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The U.S. Department of Energy (DOE) has awarded the University of Central Florida (UCF) a $3.2 million award to lead one of four national consortia to develop distributed technologies to help increase engineering capacity and prepare for a national shift from traditional sources of electricity to renewables, such as solar and wind.

UCF says the award for Foundations for Engineering Education for Distributed Energy Resources (FEEDER) is a part of a broader DOE investment of $12 million to increase the nation's capacity to support distributed energy technologies. FEEDER is supported by the DOE's SunShot Initiative and through the Grid Engineering for Accelerated Renewable Energy Deployment program.

According to UCF, the FEEDER center will bring together seven universities (Auburn University, Florida State University, University of Arkansas, UCF, University of Florida, University of Kentucky and University of South Carolina), eight utility companies (including Duke Energy, Florida Power & Light, Southern Co. and Orlando Utility Commission), two national laboratories (National Renewable Energy Laboratory and Los Alamos National Laboratory) and eight industry partners (including Siemens, SAIC, LEIDOS and Schneider) to speed up the development of technologies needed to prepare the nation's electric grid to operate on renewable energy sources.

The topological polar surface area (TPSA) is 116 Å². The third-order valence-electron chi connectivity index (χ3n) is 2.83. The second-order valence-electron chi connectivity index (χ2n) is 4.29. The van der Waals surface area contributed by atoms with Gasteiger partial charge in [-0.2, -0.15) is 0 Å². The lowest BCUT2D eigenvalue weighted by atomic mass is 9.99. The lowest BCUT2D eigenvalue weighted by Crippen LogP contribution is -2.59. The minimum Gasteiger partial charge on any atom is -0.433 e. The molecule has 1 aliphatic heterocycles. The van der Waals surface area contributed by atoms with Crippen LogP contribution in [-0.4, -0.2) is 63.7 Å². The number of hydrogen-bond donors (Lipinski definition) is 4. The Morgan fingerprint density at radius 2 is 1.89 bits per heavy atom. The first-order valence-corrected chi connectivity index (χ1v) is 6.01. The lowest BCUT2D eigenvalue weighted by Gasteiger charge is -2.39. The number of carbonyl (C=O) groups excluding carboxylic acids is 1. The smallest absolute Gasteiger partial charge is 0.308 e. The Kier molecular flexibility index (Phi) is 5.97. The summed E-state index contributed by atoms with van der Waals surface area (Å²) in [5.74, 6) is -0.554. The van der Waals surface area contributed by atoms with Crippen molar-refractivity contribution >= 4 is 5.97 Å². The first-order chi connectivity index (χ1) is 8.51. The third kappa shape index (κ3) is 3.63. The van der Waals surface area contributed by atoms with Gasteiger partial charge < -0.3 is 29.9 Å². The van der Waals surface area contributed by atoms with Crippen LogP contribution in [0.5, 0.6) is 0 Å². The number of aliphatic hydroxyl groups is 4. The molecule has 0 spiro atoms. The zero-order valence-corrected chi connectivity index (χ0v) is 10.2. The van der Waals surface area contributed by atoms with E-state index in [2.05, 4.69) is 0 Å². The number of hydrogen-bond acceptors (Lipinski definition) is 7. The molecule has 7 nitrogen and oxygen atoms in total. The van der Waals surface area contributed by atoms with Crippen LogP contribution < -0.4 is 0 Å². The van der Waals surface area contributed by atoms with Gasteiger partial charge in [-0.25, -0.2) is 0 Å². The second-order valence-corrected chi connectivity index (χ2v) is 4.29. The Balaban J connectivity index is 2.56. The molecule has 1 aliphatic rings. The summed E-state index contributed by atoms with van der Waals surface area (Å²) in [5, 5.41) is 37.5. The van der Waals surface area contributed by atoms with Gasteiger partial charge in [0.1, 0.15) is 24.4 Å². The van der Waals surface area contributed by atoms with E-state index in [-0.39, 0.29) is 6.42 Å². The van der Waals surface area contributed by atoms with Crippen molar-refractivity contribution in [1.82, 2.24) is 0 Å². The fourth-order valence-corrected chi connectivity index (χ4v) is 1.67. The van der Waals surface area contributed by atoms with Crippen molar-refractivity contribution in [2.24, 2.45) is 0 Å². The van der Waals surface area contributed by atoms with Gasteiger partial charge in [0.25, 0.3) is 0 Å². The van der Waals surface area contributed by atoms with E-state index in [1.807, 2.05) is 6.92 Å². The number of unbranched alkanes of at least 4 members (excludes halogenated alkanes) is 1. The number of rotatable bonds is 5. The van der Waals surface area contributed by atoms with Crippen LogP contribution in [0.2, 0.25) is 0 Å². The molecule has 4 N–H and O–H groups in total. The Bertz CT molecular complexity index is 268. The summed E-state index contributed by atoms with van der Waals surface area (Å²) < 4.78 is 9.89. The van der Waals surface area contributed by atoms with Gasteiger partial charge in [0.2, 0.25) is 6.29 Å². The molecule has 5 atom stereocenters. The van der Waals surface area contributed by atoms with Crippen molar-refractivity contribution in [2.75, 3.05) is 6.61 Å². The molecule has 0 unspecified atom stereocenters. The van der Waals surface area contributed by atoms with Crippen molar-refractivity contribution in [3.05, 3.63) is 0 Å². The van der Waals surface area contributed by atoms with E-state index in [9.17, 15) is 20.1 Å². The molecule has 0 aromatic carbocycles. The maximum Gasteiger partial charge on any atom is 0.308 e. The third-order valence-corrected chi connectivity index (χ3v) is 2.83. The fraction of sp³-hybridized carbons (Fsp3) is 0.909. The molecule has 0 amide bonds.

The FEEDER center will research technological components, such as distributed control, optimization, advanced communication, renewable generation and smart grids, to help transform the electric grid, UCF reports.

The university adds that the FEEDER center will also focus on education by establishing a cross-institutional smart grid curriculum; facilitating research collaborations among the academic, utility and industrial partners; and incorporating the latest and most relevant research findings into new educational materials and courseware.

UCF notes that its project team comprises seven faculty members in the relevant technical areas and also involves the university's Florida Solar Energy Center (FSEC). The FSEC and UCF's electrical and computer engineering department, with funding from the National Science Foundation, U.S. Department of Transportation and Harris Corp., will conduct fundamental and applied research in smart grids, electric vehicles, solar and ocean energy.


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